Spike Lee, as prolific as he is, has relatively few of his films on blu-ray. Films older than the medium that aren't bona fide hits/classics like Malcolm X (1992) or Do the Right Thing (1989), are only now being released in two-film sets. The first and ludicrously better-received pair is 25th Hour (2002) and He Got Game (1998). Both films depict characters on the cusp of major, life-altering events struggling to find trust and safety. For those viewers who know Lee from the bombast and socio-political persona would do well to refresh their impressions of the man with these two films. They are deeply thoughtful, socially aware, and emotional stories presented in a fresh manner with a great visual style.
- Jason Ratigan
Could you imagine if this had actually happened in multiple categories including Best Picture, instead of Oscar embracing Driving Miss Daisy's retrograde race relations?
Imagine the 1989 Oscars with 'Spike Lee Joint' fever instead of a just two nominations (Supporting Actor and Screenplay) because they had to give it up somewhere for the critical darling.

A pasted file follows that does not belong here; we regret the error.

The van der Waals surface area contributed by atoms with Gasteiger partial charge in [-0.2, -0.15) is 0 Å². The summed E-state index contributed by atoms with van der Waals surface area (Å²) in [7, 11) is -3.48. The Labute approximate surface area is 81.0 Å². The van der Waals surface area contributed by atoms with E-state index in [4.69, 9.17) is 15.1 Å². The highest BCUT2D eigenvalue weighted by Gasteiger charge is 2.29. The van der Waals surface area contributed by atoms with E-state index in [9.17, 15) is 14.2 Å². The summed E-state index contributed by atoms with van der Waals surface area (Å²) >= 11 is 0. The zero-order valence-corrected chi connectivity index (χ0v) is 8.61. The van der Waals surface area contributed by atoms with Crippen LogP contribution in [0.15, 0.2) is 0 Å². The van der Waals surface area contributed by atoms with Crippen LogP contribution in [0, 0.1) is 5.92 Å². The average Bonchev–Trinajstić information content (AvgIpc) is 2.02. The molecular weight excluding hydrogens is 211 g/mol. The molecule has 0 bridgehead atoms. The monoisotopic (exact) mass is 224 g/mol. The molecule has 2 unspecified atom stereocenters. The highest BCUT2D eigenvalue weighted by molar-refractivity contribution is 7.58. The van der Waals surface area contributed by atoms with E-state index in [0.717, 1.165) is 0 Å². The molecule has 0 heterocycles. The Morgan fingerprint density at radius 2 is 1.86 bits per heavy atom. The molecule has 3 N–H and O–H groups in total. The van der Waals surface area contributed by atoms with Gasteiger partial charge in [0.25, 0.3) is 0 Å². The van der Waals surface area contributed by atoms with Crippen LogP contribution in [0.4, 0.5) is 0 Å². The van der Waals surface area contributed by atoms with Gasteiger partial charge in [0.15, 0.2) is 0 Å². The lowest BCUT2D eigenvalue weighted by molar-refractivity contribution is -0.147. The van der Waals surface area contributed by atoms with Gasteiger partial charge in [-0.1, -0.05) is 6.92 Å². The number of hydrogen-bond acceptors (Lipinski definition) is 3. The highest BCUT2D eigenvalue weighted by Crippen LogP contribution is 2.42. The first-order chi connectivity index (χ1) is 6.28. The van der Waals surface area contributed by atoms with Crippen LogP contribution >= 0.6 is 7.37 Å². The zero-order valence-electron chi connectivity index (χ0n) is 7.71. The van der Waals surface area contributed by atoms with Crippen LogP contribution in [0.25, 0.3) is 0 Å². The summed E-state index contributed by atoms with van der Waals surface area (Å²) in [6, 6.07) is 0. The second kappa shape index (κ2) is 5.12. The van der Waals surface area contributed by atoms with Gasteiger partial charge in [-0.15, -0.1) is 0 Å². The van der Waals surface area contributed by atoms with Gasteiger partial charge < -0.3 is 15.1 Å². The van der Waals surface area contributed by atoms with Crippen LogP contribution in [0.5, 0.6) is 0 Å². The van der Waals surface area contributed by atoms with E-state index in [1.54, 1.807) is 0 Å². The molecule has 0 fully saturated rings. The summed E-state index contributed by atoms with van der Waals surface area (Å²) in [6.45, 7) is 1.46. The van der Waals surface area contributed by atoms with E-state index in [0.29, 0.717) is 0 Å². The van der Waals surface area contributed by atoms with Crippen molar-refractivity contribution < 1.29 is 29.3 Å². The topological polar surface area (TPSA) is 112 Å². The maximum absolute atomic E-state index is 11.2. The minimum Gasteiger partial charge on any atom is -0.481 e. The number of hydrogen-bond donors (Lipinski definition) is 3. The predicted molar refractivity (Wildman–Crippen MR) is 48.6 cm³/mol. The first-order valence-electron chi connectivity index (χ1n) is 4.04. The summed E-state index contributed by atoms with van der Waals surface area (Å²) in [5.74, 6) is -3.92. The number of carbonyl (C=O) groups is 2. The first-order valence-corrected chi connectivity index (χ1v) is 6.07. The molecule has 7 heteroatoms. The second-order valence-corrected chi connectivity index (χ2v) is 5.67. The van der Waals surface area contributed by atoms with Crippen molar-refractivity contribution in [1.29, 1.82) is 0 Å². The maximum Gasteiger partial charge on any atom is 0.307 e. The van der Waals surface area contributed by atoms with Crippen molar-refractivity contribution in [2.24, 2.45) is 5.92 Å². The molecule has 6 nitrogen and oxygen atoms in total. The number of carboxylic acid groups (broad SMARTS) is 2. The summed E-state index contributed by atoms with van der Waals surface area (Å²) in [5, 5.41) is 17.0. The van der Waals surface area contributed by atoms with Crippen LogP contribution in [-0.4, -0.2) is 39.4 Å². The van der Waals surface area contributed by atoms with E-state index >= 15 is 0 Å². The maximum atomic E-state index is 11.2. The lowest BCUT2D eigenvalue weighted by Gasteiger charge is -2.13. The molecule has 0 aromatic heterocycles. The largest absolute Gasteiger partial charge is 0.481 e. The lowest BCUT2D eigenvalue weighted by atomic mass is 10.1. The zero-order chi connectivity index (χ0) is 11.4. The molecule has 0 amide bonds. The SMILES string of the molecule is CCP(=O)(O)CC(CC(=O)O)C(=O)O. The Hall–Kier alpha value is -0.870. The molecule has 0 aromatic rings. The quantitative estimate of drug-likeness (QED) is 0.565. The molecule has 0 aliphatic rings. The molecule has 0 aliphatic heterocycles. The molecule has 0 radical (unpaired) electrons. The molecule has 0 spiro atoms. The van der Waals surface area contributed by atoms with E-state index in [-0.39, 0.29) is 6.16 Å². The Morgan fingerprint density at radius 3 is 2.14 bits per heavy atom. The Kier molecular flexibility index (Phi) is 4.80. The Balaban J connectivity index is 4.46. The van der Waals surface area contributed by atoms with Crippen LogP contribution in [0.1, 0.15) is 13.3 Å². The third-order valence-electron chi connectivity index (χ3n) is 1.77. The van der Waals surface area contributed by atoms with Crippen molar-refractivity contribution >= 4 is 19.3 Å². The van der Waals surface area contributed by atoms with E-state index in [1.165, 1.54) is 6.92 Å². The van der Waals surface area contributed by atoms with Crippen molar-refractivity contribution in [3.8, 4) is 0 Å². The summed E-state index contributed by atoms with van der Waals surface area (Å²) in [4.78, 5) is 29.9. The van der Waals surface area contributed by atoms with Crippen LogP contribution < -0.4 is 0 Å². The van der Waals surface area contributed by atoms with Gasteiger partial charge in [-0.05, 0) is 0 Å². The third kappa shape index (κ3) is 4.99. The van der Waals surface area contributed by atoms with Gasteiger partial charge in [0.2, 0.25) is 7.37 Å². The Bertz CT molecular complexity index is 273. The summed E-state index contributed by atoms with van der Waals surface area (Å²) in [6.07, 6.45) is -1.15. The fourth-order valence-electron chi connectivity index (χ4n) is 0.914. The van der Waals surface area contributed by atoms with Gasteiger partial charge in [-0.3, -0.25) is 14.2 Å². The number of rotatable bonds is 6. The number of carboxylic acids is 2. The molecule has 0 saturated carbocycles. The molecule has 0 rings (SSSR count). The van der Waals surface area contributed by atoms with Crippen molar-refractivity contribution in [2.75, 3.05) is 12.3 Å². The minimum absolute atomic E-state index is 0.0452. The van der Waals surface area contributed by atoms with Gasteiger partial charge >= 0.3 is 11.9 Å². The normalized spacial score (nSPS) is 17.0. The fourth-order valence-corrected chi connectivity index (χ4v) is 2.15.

Imagine Rosie Perez dancing furiously to all the Best Original Song nominees !!! Fight the power, Rosie.
Think of the after-effects with Hollywood's most coveted prize going to a black film twenty-four years before 12 Years a Slave (2013).
See Malcolm X ride high in 1992 due to Spike Lee momentum and Denzel Washington clearing Oscar #2 long before Training Day and blocking Al Pacino's "hoo-ah"! (Pfeiffer would also have an Oscar, come to think of it)
Kim Basinger wouldn't have had any snub to get all righteously indignant about as she introduced one of the Best Picture nominees. Or »
- NATHANIEL R
Although Spike Lee has made it clear from the start that his Kickstarter-funded “blood addiction” drama “Da Sweet Blood of Jesus” isn’t a remake of 1972’s blaxploitation “Blacula,” it turns out that the closely guarded project is in fact a remake — at times scene for scene and shot for shot — of “Ganja and Hess,” playwright and filmmaker Bill Gunn’s landmark 1973 indie that used vampirism as an ingenious metaphor for black assimilation, white cultural imperialism and the hypocrisies of organized religion. Four decades on, “Ganja” still packs a primal punch, whereas Lee’s version serves as a gory yet oddly bloodless affair that’s been made with a lot of craft and energy but ultimately little sense of purpose. Lee’s name assures a certain amount of exposure for this hybrid arthouse/grindhouse attraction, but not that much more than his recent, far superior “Red Hook Summer.”